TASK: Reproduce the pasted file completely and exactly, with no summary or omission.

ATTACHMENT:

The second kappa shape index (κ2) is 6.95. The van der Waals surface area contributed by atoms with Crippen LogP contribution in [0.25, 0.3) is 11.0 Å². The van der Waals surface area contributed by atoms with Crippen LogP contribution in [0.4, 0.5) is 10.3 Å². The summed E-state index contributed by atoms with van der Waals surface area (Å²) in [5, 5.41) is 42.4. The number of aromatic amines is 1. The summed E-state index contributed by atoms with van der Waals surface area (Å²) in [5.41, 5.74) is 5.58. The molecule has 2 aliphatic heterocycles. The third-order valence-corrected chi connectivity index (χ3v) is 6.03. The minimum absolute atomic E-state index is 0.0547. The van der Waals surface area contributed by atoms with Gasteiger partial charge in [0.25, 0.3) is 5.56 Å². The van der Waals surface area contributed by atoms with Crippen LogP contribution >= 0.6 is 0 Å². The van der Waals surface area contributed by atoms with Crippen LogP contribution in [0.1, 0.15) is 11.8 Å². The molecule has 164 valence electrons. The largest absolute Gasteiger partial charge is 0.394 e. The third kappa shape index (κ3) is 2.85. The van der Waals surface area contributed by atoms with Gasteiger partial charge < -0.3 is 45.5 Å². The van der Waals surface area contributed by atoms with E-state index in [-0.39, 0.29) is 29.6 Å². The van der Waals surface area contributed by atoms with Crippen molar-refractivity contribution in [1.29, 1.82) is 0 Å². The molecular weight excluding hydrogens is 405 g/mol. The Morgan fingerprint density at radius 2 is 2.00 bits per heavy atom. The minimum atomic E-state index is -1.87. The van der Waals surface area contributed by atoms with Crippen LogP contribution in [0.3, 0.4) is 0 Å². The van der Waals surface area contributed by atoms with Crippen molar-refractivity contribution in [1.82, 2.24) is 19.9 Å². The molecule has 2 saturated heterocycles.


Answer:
The second kappa shape index (κ2) is 6.95. The van der Waals surface area contributed by atoms with Crippen LogP contribution in [0.25, 0.3) is 11.0 Å². The van der Waals surface area contributed by atoms with Crippen LogP contribution in [0.4, 0.5) is 10.3 Å². The summed E-state index contributed by atoms with van der Waals surface area (Å²) in [5, 5.41) is 42.4. The number of aromatic amines is 1. The summed E-state index contributed by atoms with van der Waals surface area (Å²) in [5.41, 5.74) is 5.58. The molecule has 2 aliphatic heterocycles. The third-order valence-corrected chi connectivity index (χ3v) is 6.03. The minimum absolute atomic E-state index is 0.0547. The van der Waals surface area contributed by atoms with Gasteiger partial charge in [0.25, 0.3) is 5.56 Å². The van der Waals surface area contributed by atoms with Crippen LogP contribution >= 0.6 is 0 Å². The van der Waals surface area contributed by atoms with Crippen LogP contribution in [0.1, 0.15) is 11.8 Å². The molecule has 164 valence electrons. The largest absolute Gasteiger partial charge is 0.394 e. The third kappa shape index (κ3) is 2.85. The van der Waals surface area contributed by atoms with Gasteiger partial charge < -0.3 is 45.5 Å². The van der Waals surface area contributed by atoms with E-state index in [-0.39, 0.29) is 29.6 Å². The van der Waals surface area contributed by atoms with Crippen molar-refractivity contribution in [1.29, 1.82) is 0 Å². The molecular weight excluding hydrogens is 405 g/mol. The Morgan fingerprint density at radius 2 is 2.00 bits per heavy atom. The minimum atomic E-state index is -1.87. The van der Waals surface area contributed by atoms with Crippen LogP contribution in [0.3, 0.4) is 0 Å². The van der Waals surface area contributed by atoms with Crippen molar-refractivity contribution in [1.82, 2.24) is 19.9 Å². The molecule has 2 saturated heterocycles.